Monday, August 15, 2011
By Patrick Adams, Emory Magazine
Maaria Osman is small and slight, with hazel eyes and a round face framed by a tight-fitting hijab, the traditional head cover worn by women throughout the Muslim world and by all female teachers and students at Abaarso Tech. The school in a remote area of Somaliland is an experiment in education started by Jonathan Starr, who graduated from Emory in 1999 with a degree in economics.
Shy and reserved, Osman speaks softly in halting English. She is not yet fluent in the language.
Yet at 12, Osman is one of the best math students in the school. Last year, she had the highest score of the math section of the national exit exam, the test administered to all eighth-grade students around the country in the last days of what is, for the vast majority of Somali students, their final year of formal education.
Photo of Osman, left, by Patrick Adams.
That Osman even took the exam was unusual. According to a recent survey by UNICEF, only slightly more than a quarter of Somali girls of primary school age are enrolled in school. That figure is attributable in large part to the collapse of Somalia’s central government in 1991 and the decades of conflict that ensued. But the biggest obstacle to Somali girls’ enrollment, says UNICEF, is the tendency of mothers to keep their daughters home to share the burden of domestic labor.
For all of their daughter’s ability in the classroom, her uncommon facility for multiplying fractions, for instance, Osman’s parents had just such a plan in mind. It wasn’t that they weren’t aware of Abaarso Tech or the fact that Osman could attend the school for free. It was that her curricular achievements were immaterial to the family’s immediate needs.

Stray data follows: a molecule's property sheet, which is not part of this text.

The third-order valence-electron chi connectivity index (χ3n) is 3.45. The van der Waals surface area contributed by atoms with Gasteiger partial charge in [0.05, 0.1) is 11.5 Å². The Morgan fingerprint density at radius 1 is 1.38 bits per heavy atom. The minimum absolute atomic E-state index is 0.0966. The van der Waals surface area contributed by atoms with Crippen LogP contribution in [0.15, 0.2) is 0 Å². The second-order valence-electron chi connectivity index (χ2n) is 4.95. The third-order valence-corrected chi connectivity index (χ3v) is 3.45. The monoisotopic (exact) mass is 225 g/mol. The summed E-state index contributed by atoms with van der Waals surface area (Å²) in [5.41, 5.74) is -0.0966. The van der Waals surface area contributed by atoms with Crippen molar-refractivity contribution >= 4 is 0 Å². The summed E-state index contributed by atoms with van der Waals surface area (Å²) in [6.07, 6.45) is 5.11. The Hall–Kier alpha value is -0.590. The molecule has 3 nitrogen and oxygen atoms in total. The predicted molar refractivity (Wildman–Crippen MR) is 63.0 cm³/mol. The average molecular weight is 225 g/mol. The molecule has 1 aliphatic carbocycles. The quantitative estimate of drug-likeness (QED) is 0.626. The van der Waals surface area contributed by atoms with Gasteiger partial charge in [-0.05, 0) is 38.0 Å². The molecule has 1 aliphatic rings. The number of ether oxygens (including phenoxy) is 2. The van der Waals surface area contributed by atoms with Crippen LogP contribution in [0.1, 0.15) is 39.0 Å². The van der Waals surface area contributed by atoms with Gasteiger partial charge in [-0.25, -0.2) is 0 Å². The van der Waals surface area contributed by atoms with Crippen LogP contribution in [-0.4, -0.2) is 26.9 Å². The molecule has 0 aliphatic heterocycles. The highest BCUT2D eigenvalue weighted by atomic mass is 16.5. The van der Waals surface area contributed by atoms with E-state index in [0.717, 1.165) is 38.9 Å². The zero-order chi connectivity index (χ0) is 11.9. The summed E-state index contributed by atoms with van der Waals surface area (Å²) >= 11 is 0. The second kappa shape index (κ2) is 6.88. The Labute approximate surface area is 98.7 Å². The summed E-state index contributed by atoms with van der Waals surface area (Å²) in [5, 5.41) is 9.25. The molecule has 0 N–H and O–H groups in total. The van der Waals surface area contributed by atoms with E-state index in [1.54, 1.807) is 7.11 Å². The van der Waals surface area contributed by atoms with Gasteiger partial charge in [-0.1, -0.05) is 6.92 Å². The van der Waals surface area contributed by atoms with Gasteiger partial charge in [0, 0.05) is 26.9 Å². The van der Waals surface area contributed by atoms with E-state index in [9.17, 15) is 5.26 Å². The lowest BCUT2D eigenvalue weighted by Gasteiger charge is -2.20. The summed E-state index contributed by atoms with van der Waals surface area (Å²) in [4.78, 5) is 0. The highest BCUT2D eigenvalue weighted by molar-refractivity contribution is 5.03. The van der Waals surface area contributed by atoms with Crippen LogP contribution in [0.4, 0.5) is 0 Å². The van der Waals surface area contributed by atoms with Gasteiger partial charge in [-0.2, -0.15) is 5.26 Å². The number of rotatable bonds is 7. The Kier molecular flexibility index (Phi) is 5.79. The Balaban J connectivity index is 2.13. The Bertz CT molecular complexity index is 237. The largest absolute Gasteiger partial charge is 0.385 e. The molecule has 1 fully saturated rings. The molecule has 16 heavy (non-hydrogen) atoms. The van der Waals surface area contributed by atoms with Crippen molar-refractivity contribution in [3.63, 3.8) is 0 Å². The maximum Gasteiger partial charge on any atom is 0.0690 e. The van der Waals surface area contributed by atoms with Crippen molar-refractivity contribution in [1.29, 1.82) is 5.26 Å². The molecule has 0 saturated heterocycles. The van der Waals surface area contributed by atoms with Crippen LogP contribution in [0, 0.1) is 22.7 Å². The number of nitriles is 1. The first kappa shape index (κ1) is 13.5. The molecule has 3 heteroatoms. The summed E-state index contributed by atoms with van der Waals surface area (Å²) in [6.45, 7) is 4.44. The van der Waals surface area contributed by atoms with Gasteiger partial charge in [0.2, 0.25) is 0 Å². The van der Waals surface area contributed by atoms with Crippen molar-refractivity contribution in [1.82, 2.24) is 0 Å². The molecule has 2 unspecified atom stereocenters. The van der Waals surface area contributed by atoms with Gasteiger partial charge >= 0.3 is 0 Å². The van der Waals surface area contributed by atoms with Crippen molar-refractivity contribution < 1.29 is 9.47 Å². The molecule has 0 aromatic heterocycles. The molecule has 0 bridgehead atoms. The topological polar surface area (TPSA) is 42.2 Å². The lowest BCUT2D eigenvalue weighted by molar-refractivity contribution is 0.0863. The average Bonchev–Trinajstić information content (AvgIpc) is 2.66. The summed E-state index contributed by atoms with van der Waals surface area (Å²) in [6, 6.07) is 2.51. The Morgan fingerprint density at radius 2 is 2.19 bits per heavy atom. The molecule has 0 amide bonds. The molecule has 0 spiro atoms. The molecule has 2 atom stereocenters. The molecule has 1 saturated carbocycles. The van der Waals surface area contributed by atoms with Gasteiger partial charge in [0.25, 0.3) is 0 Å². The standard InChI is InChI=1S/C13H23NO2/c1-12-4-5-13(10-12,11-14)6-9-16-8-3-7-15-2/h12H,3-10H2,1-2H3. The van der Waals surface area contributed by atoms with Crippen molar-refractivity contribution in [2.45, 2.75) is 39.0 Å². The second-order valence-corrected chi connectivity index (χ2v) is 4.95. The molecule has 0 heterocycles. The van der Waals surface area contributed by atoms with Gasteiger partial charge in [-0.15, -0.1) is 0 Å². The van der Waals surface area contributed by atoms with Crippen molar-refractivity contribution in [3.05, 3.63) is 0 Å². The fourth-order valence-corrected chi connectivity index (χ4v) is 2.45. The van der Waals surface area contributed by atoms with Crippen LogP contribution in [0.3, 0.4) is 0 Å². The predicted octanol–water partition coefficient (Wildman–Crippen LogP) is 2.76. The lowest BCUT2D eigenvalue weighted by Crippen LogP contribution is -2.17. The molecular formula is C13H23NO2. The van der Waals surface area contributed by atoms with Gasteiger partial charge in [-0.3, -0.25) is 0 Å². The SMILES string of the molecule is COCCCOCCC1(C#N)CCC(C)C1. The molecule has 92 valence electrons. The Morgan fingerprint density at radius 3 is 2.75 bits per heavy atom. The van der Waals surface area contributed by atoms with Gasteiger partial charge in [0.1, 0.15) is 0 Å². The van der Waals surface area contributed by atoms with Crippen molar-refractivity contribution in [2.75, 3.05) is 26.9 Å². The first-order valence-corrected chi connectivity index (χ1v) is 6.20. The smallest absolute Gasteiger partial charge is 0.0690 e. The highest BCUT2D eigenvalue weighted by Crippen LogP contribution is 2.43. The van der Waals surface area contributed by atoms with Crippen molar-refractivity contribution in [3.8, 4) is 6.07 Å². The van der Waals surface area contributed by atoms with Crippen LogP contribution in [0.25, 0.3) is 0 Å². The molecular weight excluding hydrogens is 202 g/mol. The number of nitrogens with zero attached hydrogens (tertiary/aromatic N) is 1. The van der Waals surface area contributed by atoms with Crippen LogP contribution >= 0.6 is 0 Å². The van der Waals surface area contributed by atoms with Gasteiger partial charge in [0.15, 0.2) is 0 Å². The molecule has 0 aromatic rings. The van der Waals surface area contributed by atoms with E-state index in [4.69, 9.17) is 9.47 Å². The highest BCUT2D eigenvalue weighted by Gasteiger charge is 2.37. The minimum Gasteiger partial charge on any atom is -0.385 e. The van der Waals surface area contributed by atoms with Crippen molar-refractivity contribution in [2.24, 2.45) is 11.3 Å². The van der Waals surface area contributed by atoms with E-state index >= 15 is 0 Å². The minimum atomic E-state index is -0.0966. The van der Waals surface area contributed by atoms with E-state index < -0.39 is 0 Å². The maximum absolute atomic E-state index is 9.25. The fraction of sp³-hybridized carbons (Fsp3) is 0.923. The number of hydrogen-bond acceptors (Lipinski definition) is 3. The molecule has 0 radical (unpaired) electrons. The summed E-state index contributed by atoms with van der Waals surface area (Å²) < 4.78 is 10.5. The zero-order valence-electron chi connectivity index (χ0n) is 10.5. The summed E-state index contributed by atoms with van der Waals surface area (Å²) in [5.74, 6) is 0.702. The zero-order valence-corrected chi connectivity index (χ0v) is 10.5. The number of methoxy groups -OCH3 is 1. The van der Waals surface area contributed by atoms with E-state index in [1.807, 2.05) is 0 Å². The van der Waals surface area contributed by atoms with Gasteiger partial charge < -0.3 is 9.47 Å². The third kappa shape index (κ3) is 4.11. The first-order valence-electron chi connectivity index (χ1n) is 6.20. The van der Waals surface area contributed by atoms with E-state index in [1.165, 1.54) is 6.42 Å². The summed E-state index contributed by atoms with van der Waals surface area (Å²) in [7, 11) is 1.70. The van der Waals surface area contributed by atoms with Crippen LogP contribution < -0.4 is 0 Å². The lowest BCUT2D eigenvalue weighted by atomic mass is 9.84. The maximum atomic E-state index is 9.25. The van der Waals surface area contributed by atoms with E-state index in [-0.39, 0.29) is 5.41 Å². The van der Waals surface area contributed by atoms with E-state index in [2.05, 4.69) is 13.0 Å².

But Starr persisted. Enlisting the help of some of his best female students and their mothers, he mounted a recruiting strategy worthy of a Big Ten football program. And at last, the effort paid off.
In the eight months since her arrival, Osman has exceeded expectations. Not only has she outperformed many of her peers, including a handful of diaspora students from the U.S. and the U.K., she’s exhibited a work ethic bordering on obsession.
“She does math problems in her spare time,” says math teacher Mike Freund. “Literally every night, she’ll finish her homework and come to me to ask for more. She’s incredible.”
Read the full article in Emory Magazine about the unique economic model for Abaarso Tech, which has brought a biochemistry lab, dedicated teachers and a scholarship for study in America to a parched patch of earth, in a region best known for its piracy and poverty.
Famine in Somalia driven by conflict
Blazing a new path for development work